Talk value to save coastal ecosystems

Documenting an ecosystem’s services is sometimes the most effective language for conserving complex ecosystems like coastal zones

Ecosystem-based management is logistically and politically challenging because ecosystems are inherently complex and management decisions affect a multitude of groups. Coastal ecosystems, which lie at the interface between marine and terrestrial ecosystems and provide an array of ecosystem services to different groups, aptly illustrate these challenges. Successful ecosystem-based management of coastal ecosystems requires incorporating scientific information and the knowledge and views of interested parties into the decision making process. Estimating the provision of ecosystem services under alternative management schemes offers a systematic way to incorporate biogeophysical and socioeconomic information and the views of individuals and groups in the policy and management process.

Employing ecosystem services as a common language to improve the process of ecosystem-based management presents both benefits and difficulties. Benefits include a transparent method for assessing trade-offs associated with management alternatives, a common set of facts and common currency on which to base negotiations, and improved communication among groups with competing interests or differing world views. Yet challenges to this approach remain, including predicting how human interventions will affect ecosystems, how such changes will affect the provision of ecosystem services, and how changes in service provision will affect the welfare of different groups in society.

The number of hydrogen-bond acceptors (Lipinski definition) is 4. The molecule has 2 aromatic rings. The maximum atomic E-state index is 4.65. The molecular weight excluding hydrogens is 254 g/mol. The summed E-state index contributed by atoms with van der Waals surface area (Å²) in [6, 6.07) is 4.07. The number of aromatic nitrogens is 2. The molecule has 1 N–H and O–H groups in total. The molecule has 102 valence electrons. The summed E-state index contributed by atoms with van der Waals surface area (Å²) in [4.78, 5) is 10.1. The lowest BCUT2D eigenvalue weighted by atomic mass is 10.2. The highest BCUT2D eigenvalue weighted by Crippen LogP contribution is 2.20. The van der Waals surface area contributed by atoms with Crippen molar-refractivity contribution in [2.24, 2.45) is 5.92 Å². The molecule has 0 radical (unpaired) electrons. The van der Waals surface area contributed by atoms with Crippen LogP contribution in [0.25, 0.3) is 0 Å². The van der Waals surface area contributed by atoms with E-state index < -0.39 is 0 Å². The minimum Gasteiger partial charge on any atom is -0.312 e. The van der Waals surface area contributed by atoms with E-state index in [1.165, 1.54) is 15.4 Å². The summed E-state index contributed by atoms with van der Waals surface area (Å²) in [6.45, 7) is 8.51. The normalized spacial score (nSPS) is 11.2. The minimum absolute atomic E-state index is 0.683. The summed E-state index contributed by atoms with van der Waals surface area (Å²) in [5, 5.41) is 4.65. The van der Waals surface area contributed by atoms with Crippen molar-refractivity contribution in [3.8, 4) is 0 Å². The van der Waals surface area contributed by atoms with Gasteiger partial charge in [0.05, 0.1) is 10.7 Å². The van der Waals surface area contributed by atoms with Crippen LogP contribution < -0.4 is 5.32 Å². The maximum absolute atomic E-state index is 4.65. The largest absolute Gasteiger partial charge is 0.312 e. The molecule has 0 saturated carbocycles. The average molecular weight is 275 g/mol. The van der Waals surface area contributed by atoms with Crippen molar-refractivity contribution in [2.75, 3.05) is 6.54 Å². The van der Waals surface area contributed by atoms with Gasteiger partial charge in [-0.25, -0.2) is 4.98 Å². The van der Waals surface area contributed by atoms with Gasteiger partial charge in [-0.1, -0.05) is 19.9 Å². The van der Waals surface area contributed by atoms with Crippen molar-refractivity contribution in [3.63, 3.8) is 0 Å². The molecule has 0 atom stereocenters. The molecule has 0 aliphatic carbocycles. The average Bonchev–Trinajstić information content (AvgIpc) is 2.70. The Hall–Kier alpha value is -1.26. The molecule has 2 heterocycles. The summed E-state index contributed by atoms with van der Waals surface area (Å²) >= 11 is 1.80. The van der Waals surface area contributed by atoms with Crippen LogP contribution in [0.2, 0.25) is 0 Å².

In a case study, the potential of applying ecosystem services as a common language for ecosystem based management has been illustrated. Consideration of ecosystem services was an implicit part of the development of watershed-level restoration plans for Puget Sound, Washington, as part of the Shared Salmon Strategy for the recovery of endangered salmon.

This example demonstrates that the use of ecosystem services as a common framework to support ecosystem based management, even in a process explicitly set up to do so, requires an initial investment in education, communication, and outreach to be successful. As more coastal management efforts embrace this approach and successful precedents.


Granek EF, S Polasky, CV Kappel, DJ Reed, DM Stoms, EW Koch, CJ Kennedy, LA Cramer, SD Hacker, EB Barbier, S Aswani, M Ruckelshaus, GME Perillo, BR Silliman, N Muthiga, D Bael & E Wolanski. 2010. Ecosystem services as a common language for coastal ecosystembased management. Conservation Biology 24(1): 207-216.

This article is from issue


2011 Mar